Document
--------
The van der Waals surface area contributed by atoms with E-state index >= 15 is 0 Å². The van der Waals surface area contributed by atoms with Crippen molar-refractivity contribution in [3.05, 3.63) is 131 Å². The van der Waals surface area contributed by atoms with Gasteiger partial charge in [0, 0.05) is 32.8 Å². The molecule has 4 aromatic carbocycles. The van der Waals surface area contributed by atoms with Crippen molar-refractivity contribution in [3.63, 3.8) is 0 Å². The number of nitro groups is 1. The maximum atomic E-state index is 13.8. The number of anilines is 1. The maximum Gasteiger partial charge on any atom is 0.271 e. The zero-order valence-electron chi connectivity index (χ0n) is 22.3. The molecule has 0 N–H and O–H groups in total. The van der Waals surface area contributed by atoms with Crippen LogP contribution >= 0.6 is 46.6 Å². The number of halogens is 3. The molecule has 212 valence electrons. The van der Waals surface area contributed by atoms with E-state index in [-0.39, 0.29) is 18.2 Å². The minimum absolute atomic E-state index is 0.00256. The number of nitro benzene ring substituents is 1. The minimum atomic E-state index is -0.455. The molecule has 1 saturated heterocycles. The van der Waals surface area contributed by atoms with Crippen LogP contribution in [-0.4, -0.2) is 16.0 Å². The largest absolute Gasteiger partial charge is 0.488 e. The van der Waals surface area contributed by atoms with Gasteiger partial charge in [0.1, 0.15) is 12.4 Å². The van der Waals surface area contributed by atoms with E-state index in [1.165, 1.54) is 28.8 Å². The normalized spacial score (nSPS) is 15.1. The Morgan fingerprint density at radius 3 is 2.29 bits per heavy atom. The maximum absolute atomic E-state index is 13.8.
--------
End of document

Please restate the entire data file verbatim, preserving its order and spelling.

The van der Waals surface area contributed by atoms with E-state index >= 15 is 0 Å². The van der Waals surface area contributed by atoms with Crippen molar-refractivity contribution in [3.05, 3.63) is 131 Å². The van der Waals surface area contributed by atoms with Gasteiger partial charge in [0, 0.05) is 32.8 Å². The molecule has 4 aromatic carbocycles. The van der Waals surface area contributed by atoms with Crippen molar-refractivity contribution in [3.63, 3.8) is 0 Å². The number of nitro groups is 1. The maximum atomic E-state index is 13.8. The number of anilines is 1. The maximum Gasteiger partial charge on any atom is 0.271 e. The zero-order valence-electron chi connectivity index (χ0n) is 22.3. The molecule has 0 N–H and O–H groups in total. The van der Waals surface area contributed by atoms with Crippen LogP contribution >= 0.6 is 46.6 Å². The number of halogens is 3. The molecule has 212 valence electrons. The van der Waals surface area contributed by atoms with E-state index in [-0.39, 0.29) is 18.2 Å². The minimum absolute atomic E-state index is 0.00256. The number of nitro benzene ring substituents is 1. The minimum atomic E-state index is -0.455. The molecule has 1 saturated heterocycles. The van der Waals surface area contributed by atoms with Crippen LogP contribution in [-0.4, -0.2) is 16.0 Å². The largest absolute Gasteiger partial charge is 0.488 e. The van der Waals surface area contributed by atoms with Gasteiger partial charge in [0.1, 0.15) is 12.4 Å². The van der Waals surface area contributed by atoms with E-state index in [1.165, 1.54) is 28.8 Å². The normalized spacial score (nSPS) is 15.1. The Morgan fingerprint density at radius 3 is 2.29 bits per heavy atom. The maximum absolute atomic E-state index is 13.8.